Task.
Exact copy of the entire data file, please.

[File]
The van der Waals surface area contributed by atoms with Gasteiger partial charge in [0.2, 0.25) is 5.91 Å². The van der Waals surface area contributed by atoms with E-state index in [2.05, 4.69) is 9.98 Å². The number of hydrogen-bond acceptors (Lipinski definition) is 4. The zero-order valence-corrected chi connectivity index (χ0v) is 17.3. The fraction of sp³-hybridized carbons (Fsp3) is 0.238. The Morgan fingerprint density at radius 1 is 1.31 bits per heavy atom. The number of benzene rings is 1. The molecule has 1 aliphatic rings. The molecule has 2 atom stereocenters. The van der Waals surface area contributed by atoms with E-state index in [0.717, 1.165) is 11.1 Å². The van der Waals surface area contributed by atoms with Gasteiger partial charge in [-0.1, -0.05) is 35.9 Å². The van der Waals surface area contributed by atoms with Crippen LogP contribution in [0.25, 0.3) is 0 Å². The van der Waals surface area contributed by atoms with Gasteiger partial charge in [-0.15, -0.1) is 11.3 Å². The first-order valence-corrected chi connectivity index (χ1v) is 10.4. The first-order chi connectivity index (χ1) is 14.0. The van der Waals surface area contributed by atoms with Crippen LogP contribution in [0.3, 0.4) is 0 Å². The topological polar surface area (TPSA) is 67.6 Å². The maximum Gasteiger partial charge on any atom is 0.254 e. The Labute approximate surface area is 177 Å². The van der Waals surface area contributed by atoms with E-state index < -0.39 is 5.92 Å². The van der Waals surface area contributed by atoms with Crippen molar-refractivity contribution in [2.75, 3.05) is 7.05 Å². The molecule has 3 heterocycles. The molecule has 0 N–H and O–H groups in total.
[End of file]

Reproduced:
The van der Waals surface area contributed by atoms with Gasteiger partial charge in [0.2, 0.25) is 5.91 Å². The van der Waals surface area contributed by atoms with E-state index in [2.05, 4.69) is 9.98 Å². The number of hydrogen-bond acceptors (Lipinski definition) is 4. The zero-order valence-corrected chi connectivity index (χ0v) is 17.3. The fraction of sp³-hybridized carbons (Fsp3) is 0.238. The Morgan fingerprint density at radius 1 is 1.31 bits per heavy atom. The number of benzene rings is 1. The molecule has 1 aliphatic rings. The molecule has 2 atom stereocenters. The van der Waals surface area contributed by atoms with E-state index in [0.717, 1.165) is 11.1 Å². The van der Waals surface area contributed by atoms with Gasteiger partial charge in [-0.1, -0.05) is 35.9 Å². The van der Waals surface area contributed by atoms with Crippen LogP contribution in [0.25, 0.3) is 0 Å². The van der Waals surface area contributed by atoms with Gasteiger partial charge in [-0.15, -0.1) is 11.3 Å². The first-order valence-corrected chi connectivity index (χ1v) is 10.4. The first-order chi connectivity index (χ1) is 14.0. The van der Waals surface area contributed by atoms with Crippen LogP contribution in [0.3, 0.4) is 0 Å². The topological polar surface area (TPSA) is 67.6 Å². The maximum Gasteiger partial charge on any atom is 0.254 e. The Labute approximate surface area is 177 Å². The van der Waals surface area contributed by atoms with E-state index < -0.39 is 5.92 Å². The van der Waals surface area contributed by atoms with Crippen molar-refractivity contribution in [2.75, 3.05) is 7.05 Å². The molecule has 3 heterocycles. The molecule has 0 N–H and O–H groups in total.